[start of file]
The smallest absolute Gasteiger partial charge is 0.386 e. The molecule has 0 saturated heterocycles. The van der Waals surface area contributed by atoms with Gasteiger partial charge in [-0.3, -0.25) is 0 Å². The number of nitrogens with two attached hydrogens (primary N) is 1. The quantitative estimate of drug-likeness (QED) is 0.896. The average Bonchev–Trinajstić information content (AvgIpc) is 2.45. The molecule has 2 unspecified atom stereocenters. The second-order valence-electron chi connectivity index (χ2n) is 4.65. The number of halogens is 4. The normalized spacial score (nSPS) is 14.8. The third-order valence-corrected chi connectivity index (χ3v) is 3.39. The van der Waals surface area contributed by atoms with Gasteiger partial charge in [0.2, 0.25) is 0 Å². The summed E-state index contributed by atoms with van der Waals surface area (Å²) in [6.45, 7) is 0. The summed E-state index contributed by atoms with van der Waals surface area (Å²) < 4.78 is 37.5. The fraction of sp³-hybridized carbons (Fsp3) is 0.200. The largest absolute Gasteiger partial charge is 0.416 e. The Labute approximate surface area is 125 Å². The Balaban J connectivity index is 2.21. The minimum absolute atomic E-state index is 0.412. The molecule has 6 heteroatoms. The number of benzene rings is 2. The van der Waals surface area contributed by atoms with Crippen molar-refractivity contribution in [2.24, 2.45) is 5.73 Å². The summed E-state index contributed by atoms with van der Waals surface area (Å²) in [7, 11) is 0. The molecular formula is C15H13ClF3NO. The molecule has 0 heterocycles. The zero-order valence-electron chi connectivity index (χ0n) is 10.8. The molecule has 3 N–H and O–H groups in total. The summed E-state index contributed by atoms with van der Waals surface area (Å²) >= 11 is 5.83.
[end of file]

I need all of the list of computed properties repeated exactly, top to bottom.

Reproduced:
The smallest absolute Gasteiger partial charge is 0.386 e. The molecule has 0 saturated heterocycles. The van der Waals surface area contributed by atoms with Gasteiger partial charge in [-0.3, -0.25) is 0 Å². The number of nitrogens with two attached hydrogens (primary N) is 1. The quantitative estimate of drug-likeness (QED) is 0.896. The average Bonchev–Trinajstić information content (AvgIpc) is 2.45. The molecule has 2 unspecified atom stereocenters. The second-order valence-electron chi connectivity index (χ2n) is 4.65. The number of halogens is 4. The normalized spacial score (nSPS) is 14.8. The third-order valence-corrected chi connectivity index (χ3v) is 3.39. The van der Waals surface area contributed by atoms with Gasteiger partial charge in [0.2, 0.25) is 0 Å². The summed E-state index contributed by atoms with van der Waals surface area (Å²) in [6.45, 7) is 0. The summed E-state index contributed by atoms with van der Waals surface area (Å²) < 4.78 is 37.5. The fraction of sp³-hybridized carbons (Fsp3) is 0.200. The largest absolute Gasteiger partial charge is 0.416 e. The Labute approximate surface area is 125 Å². The Balaban J connectivity index is 2.21. The minimum absolute atomic E-state index is 0.412. The molecule has 6 heteroatoms. The number of benzene rings is 2. The van der Waals surface area contributed by atoms with Crippen molar-refractivity contribution in [2.24, 2.45) is 5.73 Å². The summed E-state index contributed by atoms with van der Waals surface area (Å²) in [7, 11) is 0. The molecular formula is C15H13ClF3NO. The molecule has 0 heterocycles. The zero-order valence-electron chi connectivity index (χ0n) is 10.8. The molecule has 3 N–H and O–H groups in total. The summed E-state index contributed by atoms with van der Waals surface area (Å²) >= 11 is 5.83.